Part of the problem with the decline of churches today is that many Christians live as though they are mentally getting their ticket punched. Not exactly a good example with which to persuade people to come to, or come back to, church. It’s more about having their eternal ticket punched than faithfulness or discipleship.

Went to Communion Sunday – punch. Went to Wednesday night dinner – punch. Church music programs – punch. Holiday worship services – punch. Christmas services and Easter services – double punches at least. As if the totality of one’s good works can bring entrance to heaven.

If St. Peter at the golden gate were the conductor to eternity, when handed the attendance punch card, he might ask: “Where is your mission punch card, your evangelical punch card, your kindness to strangers punch card?” And so on. If the applicant is using the punch card approach, they are going to fall short of the mark of a good and faithful Christian.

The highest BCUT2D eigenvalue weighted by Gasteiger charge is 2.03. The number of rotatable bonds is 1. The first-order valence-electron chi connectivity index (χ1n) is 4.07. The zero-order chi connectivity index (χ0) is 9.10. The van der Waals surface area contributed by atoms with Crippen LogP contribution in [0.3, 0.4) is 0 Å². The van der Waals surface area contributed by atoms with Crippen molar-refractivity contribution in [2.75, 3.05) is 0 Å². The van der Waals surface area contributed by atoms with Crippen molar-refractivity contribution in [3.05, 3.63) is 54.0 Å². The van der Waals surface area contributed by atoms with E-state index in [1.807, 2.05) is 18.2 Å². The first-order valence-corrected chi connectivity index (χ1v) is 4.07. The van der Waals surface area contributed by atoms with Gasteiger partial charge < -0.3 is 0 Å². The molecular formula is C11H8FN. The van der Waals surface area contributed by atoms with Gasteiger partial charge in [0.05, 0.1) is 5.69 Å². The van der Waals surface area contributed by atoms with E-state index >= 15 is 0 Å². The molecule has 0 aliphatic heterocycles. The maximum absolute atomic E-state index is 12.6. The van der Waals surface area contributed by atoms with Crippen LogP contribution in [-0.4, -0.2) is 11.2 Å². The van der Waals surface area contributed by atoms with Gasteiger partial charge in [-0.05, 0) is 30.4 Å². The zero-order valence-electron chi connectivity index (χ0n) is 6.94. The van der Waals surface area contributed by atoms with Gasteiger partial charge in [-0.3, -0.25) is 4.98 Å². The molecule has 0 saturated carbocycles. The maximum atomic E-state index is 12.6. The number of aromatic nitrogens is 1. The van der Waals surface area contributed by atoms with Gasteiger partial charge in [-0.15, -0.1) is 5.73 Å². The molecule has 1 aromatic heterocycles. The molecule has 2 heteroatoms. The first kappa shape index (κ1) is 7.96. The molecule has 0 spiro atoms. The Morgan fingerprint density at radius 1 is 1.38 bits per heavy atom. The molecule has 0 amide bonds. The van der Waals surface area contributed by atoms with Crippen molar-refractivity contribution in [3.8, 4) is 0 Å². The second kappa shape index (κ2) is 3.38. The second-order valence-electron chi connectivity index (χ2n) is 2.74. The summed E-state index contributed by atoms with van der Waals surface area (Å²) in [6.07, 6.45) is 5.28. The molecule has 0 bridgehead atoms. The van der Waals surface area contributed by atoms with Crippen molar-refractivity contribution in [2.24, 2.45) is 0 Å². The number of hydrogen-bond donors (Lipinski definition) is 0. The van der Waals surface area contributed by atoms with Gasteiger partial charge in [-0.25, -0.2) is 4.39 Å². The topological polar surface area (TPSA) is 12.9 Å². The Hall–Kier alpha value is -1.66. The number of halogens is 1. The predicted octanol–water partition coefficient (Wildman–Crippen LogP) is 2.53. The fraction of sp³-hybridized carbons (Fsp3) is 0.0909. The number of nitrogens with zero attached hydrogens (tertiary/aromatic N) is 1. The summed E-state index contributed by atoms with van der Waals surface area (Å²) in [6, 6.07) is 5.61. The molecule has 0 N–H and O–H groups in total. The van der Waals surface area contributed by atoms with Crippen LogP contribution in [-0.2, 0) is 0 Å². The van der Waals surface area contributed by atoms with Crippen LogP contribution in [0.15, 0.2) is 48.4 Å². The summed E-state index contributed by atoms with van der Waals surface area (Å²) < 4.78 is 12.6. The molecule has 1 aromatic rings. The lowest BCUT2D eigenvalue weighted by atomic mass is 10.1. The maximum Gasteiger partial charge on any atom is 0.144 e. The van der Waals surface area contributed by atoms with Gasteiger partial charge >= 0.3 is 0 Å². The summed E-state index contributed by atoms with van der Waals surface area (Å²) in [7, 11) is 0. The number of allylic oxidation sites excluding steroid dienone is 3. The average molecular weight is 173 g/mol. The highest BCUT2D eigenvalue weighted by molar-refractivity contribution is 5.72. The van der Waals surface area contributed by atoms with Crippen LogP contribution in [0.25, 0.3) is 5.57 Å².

Approached with a true and right spirit, attending church services and events are joyful times of worship and fellowship. Worship and fellowship create an impetus for doing good works, not the other way around. The good works come as acts of faith to, in some small way, return the favor for the Lord’s magnanimous gift of grace. We should want to do good works to further our spiritual journey, not to collect points.

“For by grace you have been saved through faith, and this is not your own doing; it is the gift of God – not the result of works, so that no one may boast. For we are what he has made us, created in Christ Jesus for good works, which God prepared beforehand to be our way of life.” Ephesians 2:9,10

Peace be with you.

%d bloggers like this: